Mike’s Guacamole


Mike and I have been experimenting with guacamole recipes trying to make the perfect one. Since I moved to Sacramento a year and a half ago, I have rediscovered guacamole, but it seems the more places I try it, the more picky I become about it; especially since I so very much dislike onions, and onions are one of the main ingredients. There is an interesting mango guacamole (ridiculously priced) we found at Mango’s Taqueria & Cantina in San Francisco, but as soon as I crunched into a piece of onion larger than 1/4 inch, I lost my appetite! A mouthful of onion juices…bleck! And the taste sticks for hours.

It may have been Chipotle’s guacamole (in Las Vegas) that got me hooked, but I’ve since noticed that they are inconsistent (Las Vegas and locations in Sacramento, at least) with the size of their chopped onions (salty lime tortilla chips are especially good with their guac, though). Dos Coyotes, although seems mostly made of avocados, it is somewhat pasty which I would venture to say it’s blended rather than mashed by hand (as in the photo above which my son helped with. Good job, kid!) and possibly has water added.

I have been tolerating onions in the restaurant guacamole that we have tried or I have eaten around them. Some restaurants use just onions and lime juice, some just tomatoes and lime juice, but the lime juice always seems to be scarce and the onion a filler since it’s inexpensive but adds some sort of flavor. There are restaurants which use so much onion that you can rarely get a bite without a chunk of onion, a clear example of “you get what you pay for”. A lot of onion is great for those who love onions, but I still would expect a balance in flavors from a restaurant food. With all that said, I do love garlic and shallots having a garlic-onion flavor have made a great substitute for onions in my cooking.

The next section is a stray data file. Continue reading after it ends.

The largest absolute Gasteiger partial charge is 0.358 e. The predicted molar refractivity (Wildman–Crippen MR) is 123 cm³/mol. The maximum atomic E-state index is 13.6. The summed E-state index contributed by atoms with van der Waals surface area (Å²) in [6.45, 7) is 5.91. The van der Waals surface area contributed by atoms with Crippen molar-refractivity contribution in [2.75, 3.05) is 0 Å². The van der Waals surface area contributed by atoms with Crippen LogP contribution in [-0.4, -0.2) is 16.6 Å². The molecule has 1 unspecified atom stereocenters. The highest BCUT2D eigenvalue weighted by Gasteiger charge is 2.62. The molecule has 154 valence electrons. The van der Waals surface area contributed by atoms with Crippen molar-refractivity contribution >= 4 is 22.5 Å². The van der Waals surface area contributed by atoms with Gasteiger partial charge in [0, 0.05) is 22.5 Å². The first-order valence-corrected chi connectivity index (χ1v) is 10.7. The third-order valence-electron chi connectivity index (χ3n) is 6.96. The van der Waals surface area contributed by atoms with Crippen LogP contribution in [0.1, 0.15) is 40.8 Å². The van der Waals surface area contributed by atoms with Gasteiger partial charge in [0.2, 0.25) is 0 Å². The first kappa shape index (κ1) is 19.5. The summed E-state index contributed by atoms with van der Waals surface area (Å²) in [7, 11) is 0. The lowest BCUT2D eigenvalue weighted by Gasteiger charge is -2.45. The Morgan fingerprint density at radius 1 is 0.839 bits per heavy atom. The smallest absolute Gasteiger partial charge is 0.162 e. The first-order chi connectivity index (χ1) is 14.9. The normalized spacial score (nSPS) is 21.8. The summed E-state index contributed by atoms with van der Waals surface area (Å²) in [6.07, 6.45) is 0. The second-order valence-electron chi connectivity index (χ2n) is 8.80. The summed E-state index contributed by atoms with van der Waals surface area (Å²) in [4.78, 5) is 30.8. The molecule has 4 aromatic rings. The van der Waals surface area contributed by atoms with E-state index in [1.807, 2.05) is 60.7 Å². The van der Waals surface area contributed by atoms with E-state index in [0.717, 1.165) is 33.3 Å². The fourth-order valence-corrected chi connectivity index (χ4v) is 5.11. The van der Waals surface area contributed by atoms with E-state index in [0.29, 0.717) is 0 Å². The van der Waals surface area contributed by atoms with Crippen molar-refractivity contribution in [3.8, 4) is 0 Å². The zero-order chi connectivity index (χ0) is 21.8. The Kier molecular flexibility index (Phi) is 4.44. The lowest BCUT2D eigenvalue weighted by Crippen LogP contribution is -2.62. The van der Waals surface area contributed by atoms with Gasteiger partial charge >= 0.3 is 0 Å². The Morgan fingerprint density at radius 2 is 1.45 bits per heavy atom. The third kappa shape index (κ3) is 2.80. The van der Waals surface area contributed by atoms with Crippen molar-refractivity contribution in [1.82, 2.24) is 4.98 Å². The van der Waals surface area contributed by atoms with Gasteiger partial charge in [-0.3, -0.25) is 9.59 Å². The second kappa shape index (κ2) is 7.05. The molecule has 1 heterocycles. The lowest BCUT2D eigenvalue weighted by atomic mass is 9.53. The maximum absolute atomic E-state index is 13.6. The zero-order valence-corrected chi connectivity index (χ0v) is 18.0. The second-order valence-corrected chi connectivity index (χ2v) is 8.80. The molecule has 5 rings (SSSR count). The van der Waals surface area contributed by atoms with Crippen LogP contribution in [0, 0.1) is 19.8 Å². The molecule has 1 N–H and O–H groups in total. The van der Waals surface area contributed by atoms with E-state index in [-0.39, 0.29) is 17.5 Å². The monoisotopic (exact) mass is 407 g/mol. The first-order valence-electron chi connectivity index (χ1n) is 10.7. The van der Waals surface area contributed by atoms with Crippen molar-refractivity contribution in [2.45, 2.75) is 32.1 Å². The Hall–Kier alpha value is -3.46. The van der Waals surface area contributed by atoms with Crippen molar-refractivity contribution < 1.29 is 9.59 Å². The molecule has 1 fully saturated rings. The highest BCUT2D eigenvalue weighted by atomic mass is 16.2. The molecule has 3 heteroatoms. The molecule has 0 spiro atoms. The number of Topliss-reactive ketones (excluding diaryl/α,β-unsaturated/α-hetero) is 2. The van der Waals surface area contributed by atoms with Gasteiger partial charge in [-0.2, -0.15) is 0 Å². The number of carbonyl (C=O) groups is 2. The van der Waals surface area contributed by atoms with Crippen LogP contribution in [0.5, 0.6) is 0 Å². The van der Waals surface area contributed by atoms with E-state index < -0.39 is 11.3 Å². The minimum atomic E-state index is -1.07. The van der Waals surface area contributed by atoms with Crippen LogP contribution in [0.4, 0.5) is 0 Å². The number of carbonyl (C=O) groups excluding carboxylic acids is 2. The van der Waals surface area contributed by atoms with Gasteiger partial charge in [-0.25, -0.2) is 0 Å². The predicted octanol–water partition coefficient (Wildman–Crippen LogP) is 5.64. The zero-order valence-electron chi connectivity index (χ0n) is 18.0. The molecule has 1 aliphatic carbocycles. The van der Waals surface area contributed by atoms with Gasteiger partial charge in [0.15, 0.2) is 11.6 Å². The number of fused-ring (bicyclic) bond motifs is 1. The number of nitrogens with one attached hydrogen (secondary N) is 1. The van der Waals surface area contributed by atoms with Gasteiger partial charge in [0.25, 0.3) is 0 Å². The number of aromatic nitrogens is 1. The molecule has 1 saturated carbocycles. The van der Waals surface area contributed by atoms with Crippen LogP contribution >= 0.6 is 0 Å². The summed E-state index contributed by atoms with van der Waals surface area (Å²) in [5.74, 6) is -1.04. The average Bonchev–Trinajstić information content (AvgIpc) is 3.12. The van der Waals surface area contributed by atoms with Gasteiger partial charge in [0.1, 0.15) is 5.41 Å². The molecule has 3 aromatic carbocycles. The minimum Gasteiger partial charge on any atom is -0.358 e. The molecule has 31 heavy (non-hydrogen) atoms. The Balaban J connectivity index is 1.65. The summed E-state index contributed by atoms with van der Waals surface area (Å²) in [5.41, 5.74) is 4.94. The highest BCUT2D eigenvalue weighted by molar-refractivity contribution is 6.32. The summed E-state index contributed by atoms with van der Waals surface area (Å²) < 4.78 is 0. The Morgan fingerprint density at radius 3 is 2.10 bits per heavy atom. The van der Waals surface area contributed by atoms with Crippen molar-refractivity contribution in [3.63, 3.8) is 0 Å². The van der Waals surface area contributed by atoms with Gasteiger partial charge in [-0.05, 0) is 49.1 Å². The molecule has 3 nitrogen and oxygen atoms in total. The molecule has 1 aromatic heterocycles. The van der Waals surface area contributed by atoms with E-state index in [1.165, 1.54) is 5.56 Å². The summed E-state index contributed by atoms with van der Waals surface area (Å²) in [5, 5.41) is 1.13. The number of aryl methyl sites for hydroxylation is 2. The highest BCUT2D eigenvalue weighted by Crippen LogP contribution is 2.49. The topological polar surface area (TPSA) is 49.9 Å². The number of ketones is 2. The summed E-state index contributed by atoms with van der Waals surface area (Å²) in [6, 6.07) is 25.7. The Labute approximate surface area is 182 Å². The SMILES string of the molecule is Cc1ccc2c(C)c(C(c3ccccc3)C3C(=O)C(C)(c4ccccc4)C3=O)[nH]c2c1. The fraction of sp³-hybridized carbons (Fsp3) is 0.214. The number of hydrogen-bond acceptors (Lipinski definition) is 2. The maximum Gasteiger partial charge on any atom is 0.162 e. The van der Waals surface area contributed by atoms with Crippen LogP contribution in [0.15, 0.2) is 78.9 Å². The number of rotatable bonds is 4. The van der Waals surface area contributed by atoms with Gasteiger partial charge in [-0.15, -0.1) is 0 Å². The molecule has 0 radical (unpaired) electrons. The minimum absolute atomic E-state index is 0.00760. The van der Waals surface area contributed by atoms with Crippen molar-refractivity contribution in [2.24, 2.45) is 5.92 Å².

So Mike invested in a molcajete or mortar and pestle (I linked below where we got ours) which works marvelously. We tried the traditional ingredients, and then ventured out using tomatillos, Anaheim peppers, Serrano peppers, and finally bell peppers. Tomatoes have been making my tastebuds swell (which probably has to do with my allergies or immune system), so we’ve substituted red bell pepper for color. It has a milder flavor than the tomatillos which were good, but can overpower the avocado flavor. The abundance of lime juice keeps the guac tasting fresh as well as helping it keep its bright color. Here is his latest attempt which is, so far, my favorite (even my daughter loves it)!

guac ingredientsIngredients:

6 avocados, smashed

6 limes, juiced

3/4 red bell pepper, chopped

One whole shallot, chopped finely

Handful of cilantro, chopped

Pink Himalayan Sea Salt to taste (depending on how salty your chips are)

mortar and pestle



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